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The Wall in My Head:
Words & Images from the Fall of the Iron Curtain
edited by Words without Borders

Open Letter Books, November 2009


To mark the 20th anniversary of the fall of the Iron Curtain, and to shed some light on how it came to pass, the online magazine Words without Borders presents The Wall in My Head, an exciting anthology that features fiction, essays, images, and original documents in order to pick up where most popular accounts of the Cold War end and trace the path of the revolutionary spirit of 1989 from its origins to the present day. It combines work from the generation of writers and artists who witnessed the collapse of Communism firsthand with impressions and reflections by those who grew up in its wake, providing a unique view onto the change, optimism, and confusion that came with 1989 and how these have weathered the twenty years since that fateful year. The collection features Polish authors Zbigniew Herbert, Pawel Huelle, Ryszard Kapuscinski, Dorota Maslowska, and Andrzej Stasiuk, along with a host of others, including Mircea Cartarescu, Peter Esterhazy, Milan Kundera, Victor Pelevin, Peter Schneider, Vladimir Sorokin, Uwe Tellekamp, and Dubravka Ugresic.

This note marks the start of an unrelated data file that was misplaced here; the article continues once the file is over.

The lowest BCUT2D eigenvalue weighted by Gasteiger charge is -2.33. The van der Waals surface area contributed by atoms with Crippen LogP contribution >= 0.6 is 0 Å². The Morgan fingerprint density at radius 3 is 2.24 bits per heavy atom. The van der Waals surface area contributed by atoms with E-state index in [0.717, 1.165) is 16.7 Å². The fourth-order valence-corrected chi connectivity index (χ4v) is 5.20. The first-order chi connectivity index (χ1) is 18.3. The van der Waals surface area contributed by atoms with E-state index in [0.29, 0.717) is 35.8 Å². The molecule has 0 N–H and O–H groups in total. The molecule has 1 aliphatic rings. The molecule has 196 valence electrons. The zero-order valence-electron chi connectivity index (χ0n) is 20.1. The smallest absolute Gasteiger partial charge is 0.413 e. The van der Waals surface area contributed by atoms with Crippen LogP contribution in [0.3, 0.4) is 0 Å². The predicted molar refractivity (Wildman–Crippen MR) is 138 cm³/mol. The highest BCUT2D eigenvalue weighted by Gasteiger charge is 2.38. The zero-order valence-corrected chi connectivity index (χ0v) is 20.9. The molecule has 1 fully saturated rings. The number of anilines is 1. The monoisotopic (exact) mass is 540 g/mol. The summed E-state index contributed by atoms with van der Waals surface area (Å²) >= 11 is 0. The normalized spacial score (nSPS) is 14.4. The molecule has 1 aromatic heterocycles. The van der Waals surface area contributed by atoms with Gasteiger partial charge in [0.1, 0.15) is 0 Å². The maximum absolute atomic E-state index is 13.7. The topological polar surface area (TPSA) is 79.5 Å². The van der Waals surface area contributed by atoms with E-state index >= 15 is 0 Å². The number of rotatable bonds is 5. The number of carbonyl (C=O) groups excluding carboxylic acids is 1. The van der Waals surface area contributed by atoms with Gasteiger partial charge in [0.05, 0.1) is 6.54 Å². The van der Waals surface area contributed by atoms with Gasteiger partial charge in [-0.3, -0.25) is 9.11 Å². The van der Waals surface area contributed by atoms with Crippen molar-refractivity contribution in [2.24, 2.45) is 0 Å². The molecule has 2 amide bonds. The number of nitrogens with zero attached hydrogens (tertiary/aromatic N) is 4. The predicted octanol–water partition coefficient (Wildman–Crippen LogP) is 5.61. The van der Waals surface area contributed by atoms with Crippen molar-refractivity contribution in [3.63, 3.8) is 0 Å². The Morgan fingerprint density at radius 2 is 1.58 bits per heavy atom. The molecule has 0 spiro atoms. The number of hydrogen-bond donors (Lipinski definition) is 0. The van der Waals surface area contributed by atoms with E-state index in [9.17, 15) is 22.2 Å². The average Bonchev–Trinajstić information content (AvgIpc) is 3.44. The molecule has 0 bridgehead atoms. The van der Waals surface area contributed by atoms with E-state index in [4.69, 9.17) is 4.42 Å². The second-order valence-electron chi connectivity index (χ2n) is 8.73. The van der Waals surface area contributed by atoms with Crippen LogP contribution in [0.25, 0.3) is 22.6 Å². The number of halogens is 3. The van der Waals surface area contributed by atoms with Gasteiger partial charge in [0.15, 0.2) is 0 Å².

Published by Open Letter Books at the University of Rochester, the anthology includes Dorota Maslowska’s essay, Faraway, So Gross, translated by Benjamin Paloff, which was commissioned by Deutsches Haus at NYU with support from the Polish Cultural Institute and the Polish Book Institute; it originally appeared in German translation in Signale aus der Bleecker Street 3, edited by Bernd Hüppauf (2008).


The clothes I wore, the peeling wallpaper and the furniture losing its luster, the food and the dishes we ate it on, buildings, shoes, sidewalks. Memory is slush, a muddy puddle in which the little ships of things now sink, now surface triumphantly. I remember Communism exclusively as a style and an aesthetic category.
- Dorota Maslowska, from Faraway, So Gross, trans. Benjamin Paloff.

The editors have arranged these high-caliber works to create a tension between celebratory and somber writing, and that gives the book a touch of greatness. From one chapter to the next you never know when in time or where on the map you’ll land next. – The Brooklyn Rail.

Words without Borders
is a nonprofit organization with an online magazine featuring works in translation from around the world. Each month it publishes a new "themed" issue that focuses either on a place or topic, and highlights some of the most interesting contemporary writing. The editors of Words without Borders have been involved in the publication of two other international anthologies: Literature from the "Axis of Evil" (New Press, 2006) and Words without Borders: The World through the Eyes of Writers (Anchor Books, 2007). wordswithoutborders.org.

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